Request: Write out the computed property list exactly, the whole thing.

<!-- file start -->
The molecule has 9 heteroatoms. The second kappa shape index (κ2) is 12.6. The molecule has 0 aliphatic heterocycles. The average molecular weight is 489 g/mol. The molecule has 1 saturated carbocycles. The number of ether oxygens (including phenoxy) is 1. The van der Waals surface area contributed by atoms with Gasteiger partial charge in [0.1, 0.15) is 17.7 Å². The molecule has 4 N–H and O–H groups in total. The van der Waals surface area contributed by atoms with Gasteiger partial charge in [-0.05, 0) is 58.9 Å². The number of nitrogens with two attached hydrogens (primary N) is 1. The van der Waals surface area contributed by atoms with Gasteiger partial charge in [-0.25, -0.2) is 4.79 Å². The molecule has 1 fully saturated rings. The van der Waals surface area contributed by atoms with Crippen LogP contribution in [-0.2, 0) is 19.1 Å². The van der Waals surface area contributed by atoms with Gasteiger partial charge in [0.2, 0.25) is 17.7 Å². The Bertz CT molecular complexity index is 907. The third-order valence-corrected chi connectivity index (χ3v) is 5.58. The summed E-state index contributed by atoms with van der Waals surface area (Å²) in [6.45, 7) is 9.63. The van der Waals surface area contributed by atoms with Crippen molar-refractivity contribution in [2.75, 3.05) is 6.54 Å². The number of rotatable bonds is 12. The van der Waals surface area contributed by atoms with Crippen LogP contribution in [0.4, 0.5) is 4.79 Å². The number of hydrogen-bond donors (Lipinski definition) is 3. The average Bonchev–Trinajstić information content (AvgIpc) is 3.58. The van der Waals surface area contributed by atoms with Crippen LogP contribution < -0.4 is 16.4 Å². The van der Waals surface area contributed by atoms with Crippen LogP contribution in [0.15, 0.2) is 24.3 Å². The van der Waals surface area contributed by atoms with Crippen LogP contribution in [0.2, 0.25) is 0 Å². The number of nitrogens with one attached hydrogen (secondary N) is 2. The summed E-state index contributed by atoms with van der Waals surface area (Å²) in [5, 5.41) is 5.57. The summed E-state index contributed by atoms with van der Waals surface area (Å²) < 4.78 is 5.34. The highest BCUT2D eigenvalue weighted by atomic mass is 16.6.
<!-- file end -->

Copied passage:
The molecule has 9 heteroatoms. The second kappa shape index (κ2) is 12.6. The molecule has 0 aliphatic heterocycles. The average molecular weight is 489 g/mol. The molecule has 1 saturated carbocycles. The number of ether oxygens (including phenoxy) is 1. The van der Waals surface area contributed by atoms with Gasteiger partial charge in [0.1, 0.15) is 17.7 Å². The molecule has 4 N–H and O–H groups in total. The van der Waals surface area contributed by atoms with Gasteiger partial charge in [-0.05, 0) is 58.9 Å². The number of nitrogens with two attached hydrogens (primary N) is 1. The van der Waals surface area contributed by atoms with Gasteiger partial charge in [-0.25, -0.2) is 4.79 Å². The molecule has 1 fully saturated rings. The van der Waals surface area contributed by atoms with Crippen LogP contribution in [-0.2, 0) is 19.1 Å². The van der Waals surface area contributed by atoms with Gasteiger partial charge in [0.2, 0.25) is 17.7 Å². The Bertz CT molecular complexity index is 907. The third-order valence-corrected chi connectivity index (χ3v) is 5.58. The summed E-state index contributed by atoms with van der Waals surface area (Å²) in [6.45, 7) is 9.63. The van der Waals surface area contributed by atoms with Crippen molar-refractivity contribution in [2.75, 3.05) is 6.54 Å². The number of rotatable bonds is 12. The van der Waals surface area contributed by atoms with Crippen LogP contribution in [0.4, 0.5) is 4.79 Å². The number of hydrogen-bond donors (Lipinski definition) is 3. The average Bonchev–Trinajstić information content (AvgIpc) is 3.58. The van der Waals surface area contributed by atoms with Crippen LogP contribution < -0.4 is 16.4 Å². The van der Waals surface area contributed by atoms with Crippen LogP contribution in [0.15, 0.2) is 24.3 Å². The van der Waals surface area contributed by atoms with Crippen LogP contribution in [0.2, 0.25) is 0 Å². The number of nitrogens with one attached hydrogen (secondary N) is 2. The summed E-state index contributed by atoms with van der Waals surface area (Å²) in [5, 5.41) is 5.57. The summed E-state index contributed by atoms with van der Waals surface area (Å²) < 4.78 is 5.34. The highest BCUT2D eigenvalue weighted by atomic mass is 16.6.